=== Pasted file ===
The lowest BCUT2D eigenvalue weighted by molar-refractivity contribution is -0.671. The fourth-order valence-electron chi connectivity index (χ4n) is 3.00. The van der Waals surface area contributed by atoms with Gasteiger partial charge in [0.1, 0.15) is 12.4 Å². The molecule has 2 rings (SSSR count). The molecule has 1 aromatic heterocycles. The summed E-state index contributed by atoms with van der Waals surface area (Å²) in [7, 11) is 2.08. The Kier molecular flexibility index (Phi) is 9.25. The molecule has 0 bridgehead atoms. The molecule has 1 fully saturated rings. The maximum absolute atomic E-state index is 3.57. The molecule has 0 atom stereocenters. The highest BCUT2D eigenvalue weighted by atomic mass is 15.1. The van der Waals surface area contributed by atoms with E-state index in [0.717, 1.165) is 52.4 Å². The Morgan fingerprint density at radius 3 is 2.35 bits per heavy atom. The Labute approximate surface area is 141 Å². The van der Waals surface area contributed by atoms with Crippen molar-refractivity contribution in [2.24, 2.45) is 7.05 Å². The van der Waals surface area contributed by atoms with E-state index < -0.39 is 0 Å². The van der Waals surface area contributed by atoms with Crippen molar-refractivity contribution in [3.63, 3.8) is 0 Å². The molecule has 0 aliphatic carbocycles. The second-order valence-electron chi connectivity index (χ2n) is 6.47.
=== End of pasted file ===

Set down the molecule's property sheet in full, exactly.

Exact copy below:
The lowest BCUT2D eigenvalue weighted by molar-refractivity contribution is -0.671. The fourth-order valence-electron chi connectivity index (χ4n) is 3.00. The van der Waals surface area contributed by atoms with Gasteiger partial charge in [0.1, 0.15) is 12.4 Å². The molecule has 2 rings (SSSR count). The molecule has 1 aromatic heterocycles. The summed E-state index contributed by atoms with van der Waals surface area (Å²) in [7, 11) is 2.08. The Kier molecular flexibility index (Phi) is 9.25. The molecule has 0 bridgehead atoms. The molecule has 1 fully saturated rings. The maximum absolute atomic E-state index is 3.57. The molecule has 0 atom stereocenters. The highest BCUT2D eigenvalue weighted by atomic mass is 15.1. The van der Waals surface area contributed by atoms with E-state index in [0.717, 1.165) is 52.4 Å². The Morgan fingerprint density at radius 3 is 2.35 bits per heavy atom. The Labute approximate surface area is 141 Å². The van der Waals surface area contributed by atoms with Crippen molar-refractivity contribution in [2.24, 2.45) is 7.05 Å². The van der Waals surface area contributed by atoms with E-state index < -0.39 is 0 Å². The van der Waals surface area contributed by atoms with Crippen molar-refractivity contribution in [3.63, 3.8) is 0 Å². The molecule has 0 aliphatic carbocycles. The second-order valence-electron chi connectivity index (χ2n) is 6.47.